Because of Me

FLYING mushy peas. And baked beans. And spaghetti sauce, and sprouts and electric toothbrush heads and washing powder and left-handed can openers. Things and labels in frenzied slow motion, batting off windscreens and crash barriers and the big blue sign for Junction 26. It’s like a plague of locusts. A biblical event. And it’s all because of me.

There’s bloated Johnny, in the backseat of Mum and Dad’s new Vauxhall Meriva, a clever family car, his head turned from the DVD screen and its Avatar blue people. He fills the adult seat, fat arms folded, his giddy-girly sister rocking the seats, squawking “Are we nearly there yet?”, while crisp crumbs and chocolate cling in chubby finger marks around his mouth. And I watch as the air above his car fills with apples. Dozens of flying boxes and scores of trays bursting open in fruity green fireworks. Granny Smiths fly and fall and bounce off the car, and bloated Johnny buries his round, terrorised face beneath his arms while the world rains down a wonderful orchard.

And twirling ham slices and breadsticks and Milk Tray and cans of prunes and butter biscuits and batteries and spinning, whirling pizzas. It’s like being in the middle of a plague of locusts. A biblical event. And it’s all because of me.

There’s Mr Sales Executive, earphoned and Bluetoothed and Vorsprung durch Techniked to his executive car. He’s busy, typing, Powerpointing, a Riveria-tanned mannequin tucked into a shirt made plastic with starch and obsessive ironing. His wife’s dressing-room farewell still air-kisses his ear. “I’ve ironed your shirt, my darling. Don’t forget your Dell, my dear! Do have a good day, my love!” But the Blackberry is ringing, bleating, screaming, late! you’re late! YOU’RE LATE! and I watch as party packs of felt Fez hats break apart across his rear windscreen. The little red domes with their black tassels engulf the car and make it the centre stage of a riotous comedy act.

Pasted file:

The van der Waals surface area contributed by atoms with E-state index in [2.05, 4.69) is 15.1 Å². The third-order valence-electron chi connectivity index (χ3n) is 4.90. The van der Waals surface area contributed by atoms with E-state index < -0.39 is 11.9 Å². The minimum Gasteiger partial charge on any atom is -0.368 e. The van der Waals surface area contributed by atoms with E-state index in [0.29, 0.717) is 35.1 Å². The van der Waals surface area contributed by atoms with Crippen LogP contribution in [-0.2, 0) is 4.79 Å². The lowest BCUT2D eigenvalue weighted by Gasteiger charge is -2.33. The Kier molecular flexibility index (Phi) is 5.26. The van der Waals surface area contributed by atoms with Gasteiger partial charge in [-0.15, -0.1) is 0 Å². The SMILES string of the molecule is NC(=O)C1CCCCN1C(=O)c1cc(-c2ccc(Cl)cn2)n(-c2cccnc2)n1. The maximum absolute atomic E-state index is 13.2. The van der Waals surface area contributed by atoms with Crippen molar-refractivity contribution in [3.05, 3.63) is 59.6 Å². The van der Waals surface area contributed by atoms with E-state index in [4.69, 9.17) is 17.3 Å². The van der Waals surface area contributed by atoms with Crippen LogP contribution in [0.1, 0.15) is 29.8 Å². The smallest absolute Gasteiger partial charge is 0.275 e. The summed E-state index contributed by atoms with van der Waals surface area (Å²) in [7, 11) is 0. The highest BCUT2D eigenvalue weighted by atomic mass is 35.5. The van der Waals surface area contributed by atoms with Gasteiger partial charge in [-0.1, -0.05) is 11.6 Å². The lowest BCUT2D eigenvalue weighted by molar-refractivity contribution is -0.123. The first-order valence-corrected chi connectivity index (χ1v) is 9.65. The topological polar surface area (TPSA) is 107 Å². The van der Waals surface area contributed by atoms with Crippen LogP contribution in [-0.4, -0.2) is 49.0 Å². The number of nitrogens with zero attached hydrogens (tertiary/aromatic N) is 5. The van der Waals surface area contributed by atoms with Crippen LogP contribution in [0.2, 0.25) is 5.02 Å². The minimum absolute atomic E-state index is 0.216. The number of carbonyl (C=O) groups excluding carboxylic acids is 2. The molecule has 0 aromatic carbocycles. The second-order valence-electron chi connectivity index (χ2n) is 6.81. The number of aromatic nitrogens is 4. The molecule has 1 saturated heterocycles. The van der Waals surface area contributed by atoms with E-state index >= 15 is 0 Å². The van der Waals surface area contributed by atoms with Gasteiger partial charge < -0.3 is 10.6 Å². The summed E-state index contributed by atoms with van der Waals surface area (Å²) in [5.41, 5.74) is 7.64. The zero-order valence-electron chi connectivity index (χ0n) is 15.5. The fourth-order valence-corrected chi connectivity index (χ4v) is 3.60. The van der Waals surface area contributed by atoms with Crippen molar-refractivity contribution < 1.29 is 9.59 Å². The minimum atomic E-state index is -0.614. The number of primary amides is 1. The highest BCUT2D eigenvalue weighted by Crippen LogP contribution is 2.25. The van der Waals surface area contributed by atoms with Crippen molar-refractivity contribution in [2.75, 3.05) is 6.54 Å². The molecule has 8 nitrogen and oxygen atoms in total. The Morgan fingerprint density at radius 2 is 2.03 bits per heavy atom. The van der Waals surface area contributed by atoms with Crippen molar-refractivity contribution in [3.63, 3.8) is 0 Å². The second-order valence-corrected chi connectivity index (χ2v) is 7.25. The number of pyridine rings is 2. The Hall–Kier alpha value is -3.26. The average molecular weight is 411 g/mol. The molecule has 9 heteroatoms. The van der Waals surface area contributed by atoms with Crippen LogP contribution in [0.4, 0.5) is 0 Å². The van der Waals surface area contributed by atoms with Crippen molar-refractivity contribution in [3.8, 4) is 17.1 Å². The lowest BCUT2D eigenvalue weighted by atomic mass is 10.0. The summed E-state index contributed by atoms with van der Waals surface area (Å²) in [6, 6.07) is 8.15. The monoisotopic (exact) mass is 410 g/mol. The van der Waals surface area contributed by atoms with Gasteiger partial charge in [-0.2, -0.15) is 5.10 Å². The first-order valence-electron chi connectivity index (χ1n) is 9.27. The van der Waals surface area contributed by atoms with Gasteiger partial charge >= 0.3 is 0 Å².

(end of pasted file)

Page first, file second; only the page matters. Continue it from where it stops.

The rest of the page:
And what’s a don’t-touch, don’t-look blonde to do when she has nothing to do? She sun-loungers her silicone breasts and belt-for-skirt legs into a convertible, places designer shades on her head to keep the peroxide hair from her eyes, and drives some place, any place, where somebody will surely want to look, to touch. And no doubt they do, or at least did, before the wholesale contraception box bounces off the emergency phone box, explodes into value packs of 12, and fills her lap with Ribbed Rockets and Strawberry Dynamite.

And spinning with them go kettles and toasters and kids’ shoes and frozen chickens and curry powder and Mr Kipling’s exceedingly good cakes. It’s like a plague of locusts, a biblical event. And it’s all because of me.